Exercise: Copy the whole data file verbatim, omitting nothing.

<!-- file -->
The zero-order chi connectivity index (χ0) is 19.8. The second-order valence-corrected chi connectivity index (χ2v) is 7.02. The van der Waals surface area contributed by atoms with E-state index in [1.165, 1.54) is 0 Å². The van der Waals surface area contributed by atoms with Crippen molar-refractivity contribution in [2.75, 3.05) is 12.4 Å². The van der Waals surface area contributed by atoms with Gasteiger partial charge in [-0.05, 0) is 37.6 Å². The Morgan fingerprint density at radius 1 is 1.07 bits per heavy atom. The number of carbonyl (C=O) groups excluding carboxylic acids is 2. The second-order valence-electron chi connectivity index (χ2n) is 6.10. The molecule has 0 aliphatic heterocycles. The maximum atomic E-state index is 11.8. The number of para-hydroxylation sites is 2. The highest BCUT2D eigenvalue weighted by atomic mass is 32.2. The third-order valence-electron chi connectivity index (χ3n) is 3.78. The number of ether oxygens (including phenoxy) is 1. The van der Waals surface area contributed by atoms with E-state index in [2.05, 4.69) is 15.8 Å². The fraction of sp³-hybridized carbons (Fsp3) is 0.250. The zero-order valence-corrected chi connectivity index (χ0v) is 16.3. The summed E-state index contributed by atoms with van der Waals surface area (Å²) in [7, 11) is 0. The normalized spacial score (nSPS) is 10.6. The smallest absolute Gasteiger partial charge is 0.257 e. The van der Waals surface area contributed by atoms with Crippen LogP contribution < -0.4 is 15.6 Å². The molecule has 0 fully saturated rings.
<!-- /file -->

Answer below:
The zero-order chi connectivity index (χ0) is 19.8. The second-order valence-corrected chi connectivity index (χ2v) is 7.02. The van der Waals surface area contributed by atoms with E-state index in [1.165, 1.54) is 0 Å². The van der Waals surface area contributed by atoms with Crippen molar-refractivity contribution in [2.75, 3.05) is 12.4 Å². The van der Waals surface area contributed by atoms with Gasteiger partial charge in [-0.05, 0) is 37.6 Å². The Morgan fingerprint density at radius 1 is 1.07 bits per heavy atom. The number of carbonyl (C=O) groups excluding carboxylic acids is 2. The second-order valence-electron chi connectivity index (χ2n) is 6.10. The molecule has 0 aliphatic heterocycles. The maximum atomic E-state index is 11.8. The number of para-hydroxylation sites is 2. The highest BCUT2D eigenvalue weighted by atomic mass is 32.2. The third-order valence-electron chi connectivity index (χ3n) is 3.78. The number of ether oxygens (including phenoxy) is 1. The van der Waals surface area contributed by atoms with E-state index in [2.05, 4.69) is 15.8 Å². The fraction of sp³-hybridized carbons (Fsp3) is 0.250. The zero-order valence-corrected chi connectivity index (χ0v) is 16.3. The summed E-state index contributed by atoms with van der Waals surface area (Å²) in [7, 11) is 0. The normalized spacial score (nSPS) is 10.6. The smallest absolute Gasteiger partial charge is 0.257 e. The van der Waals surface area contributed by atoms with Crippen LogP contribution < -0.4 is 15.6 Å². The molecule has 0 fully saturated rings.